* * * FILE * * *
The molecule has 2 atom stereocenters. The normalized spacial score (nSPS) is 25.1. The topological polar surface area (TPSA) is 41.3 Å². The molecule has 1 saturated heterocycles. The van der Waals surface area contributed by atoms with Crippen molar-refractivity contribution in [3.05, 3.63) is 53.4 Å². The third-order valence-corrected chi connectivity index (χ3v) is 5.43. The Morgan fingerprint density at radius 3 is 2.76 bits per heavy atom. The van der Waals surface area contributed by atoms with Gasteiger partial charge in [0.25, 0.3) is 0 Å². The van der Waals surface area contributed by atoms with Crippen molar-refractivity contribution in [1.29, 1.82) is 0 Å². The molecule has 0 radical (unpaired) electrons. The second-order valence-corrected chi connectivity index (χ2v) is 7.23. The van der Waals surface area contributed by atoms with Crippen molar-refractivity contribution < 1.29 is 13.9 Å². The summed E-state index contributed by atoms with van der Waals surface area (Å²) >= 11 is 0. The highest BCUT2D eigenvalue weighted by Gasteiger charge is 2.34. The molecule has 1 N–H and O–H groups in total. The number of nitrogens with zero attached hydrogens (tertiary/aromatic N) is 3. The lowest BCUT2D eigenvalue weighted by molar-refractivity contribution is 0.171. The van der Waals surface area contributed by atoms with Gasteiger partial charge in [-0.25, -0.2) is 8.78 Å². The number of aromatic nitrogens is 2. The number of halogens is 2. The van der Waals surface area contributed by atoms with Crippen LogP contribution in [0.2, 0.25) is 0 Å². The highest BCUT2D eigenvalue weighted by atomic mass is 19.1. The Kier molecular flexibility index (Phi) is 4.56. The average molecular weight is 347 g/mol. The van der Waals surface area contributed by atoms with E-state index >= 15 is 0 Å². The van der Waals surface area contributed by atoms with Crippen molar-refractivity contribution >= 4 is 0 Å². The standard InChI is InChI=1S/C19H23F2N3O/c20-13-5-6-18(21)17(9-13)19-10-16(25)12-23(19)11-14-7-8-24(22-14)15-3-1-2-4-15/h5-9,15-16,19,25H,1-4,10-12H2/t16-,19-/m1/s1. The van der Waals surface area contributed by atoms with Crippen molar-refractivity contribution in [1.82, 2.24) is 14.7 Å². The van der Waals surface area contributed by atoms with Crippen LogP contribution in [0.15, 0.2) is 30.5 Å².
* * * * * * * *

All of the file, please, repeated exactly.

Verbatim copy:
The molecule has 2 atom stereocenters. The normalized spacial score (nSPS) is 25.1. The topological polar surface area (TPSA) is 41.3 Å². The molecule has 1 saturated heterocycles. The van der Waals surface area contributed by atoms with Crippen molar-refractivity contribution in [3.05, 3.63) is 53.4 Å². The third-order valence-corrected chi connectivity index (χ3v) is 5.43. The Morgan fingerprint density at radius 3 is 2.76 bits per heavy atom. The van der Waals surface area contributed by atoms with Gasteiger partial charge in [0.25, 0.3) is 0 Å². The van der Waals surface area contributed by atoms with Crippen molar-refractivity contribution in [1.29, 1.82) is 0 Å². The molecule has 0 radical (unpaired) electrons. The second-order valence-corrected chi connectivity index (χ2v) is 7.23. The van der Waals surface area contributed by atoms with Crippen molar-refractivity contribution < 1.29 is 13.9 Å². The summed E-state index contributed by atoms with van der Waals surface area (Å²) >= 11 is 0. The highest BCUT2D eigenvalue weighted by Gasteiger charge is 2.34. The molecule has 1 N–H and O–H groups in total. The number of nitrogens with zero attached hydrogens (tertiary/aromatic N) is 3. The lowest BCUT2D eigenvalue weighted by molar-refractivity contribution is 0.171. The van der Waals surface area contributed by atoms with Gasteiger partial charge in [-0.25, -0.2) is 8.78 Å². The number of aromatic nitrogens is 2. The number of halogens is 2. The van der Waals surface area contributed by atoms with Crippen LogP contribution in [0.2, 0.25) is 0 Å². The highest BCUT2D eigenvalue weighted by atomic mass is 19.1. The Kier molecular flexibility index (Phi) is 4.56. The average molecular weight is 347 g/mol. The van der Waals surface area contributed by atoms with E-state index >= 15 is 0 Å². The van der Waals surface area contributed by atoms with Crippen molar-refractivity contribution >= 4 is 0 Å². The standard InChI is InChI=1S/C19H23F2N3O/c20-13-5-6-18(21)17(9-13)19-10-16(25)12-23(19)11-14-7-8-24(22-14)15-3-1-2-4-15/h5-9,15-16,19,25H,1-4,10-12H2/t16-,19-/m1/s1. The van der Waals surface area contributed by atoms with Crippen molar-refractivity contribution in [1.82, 2.24) is 14.7 Å². The van der Waals surface area contributed by atoms with Crippen LogP contribution in [0.15, 0.2) is 30.5 Å².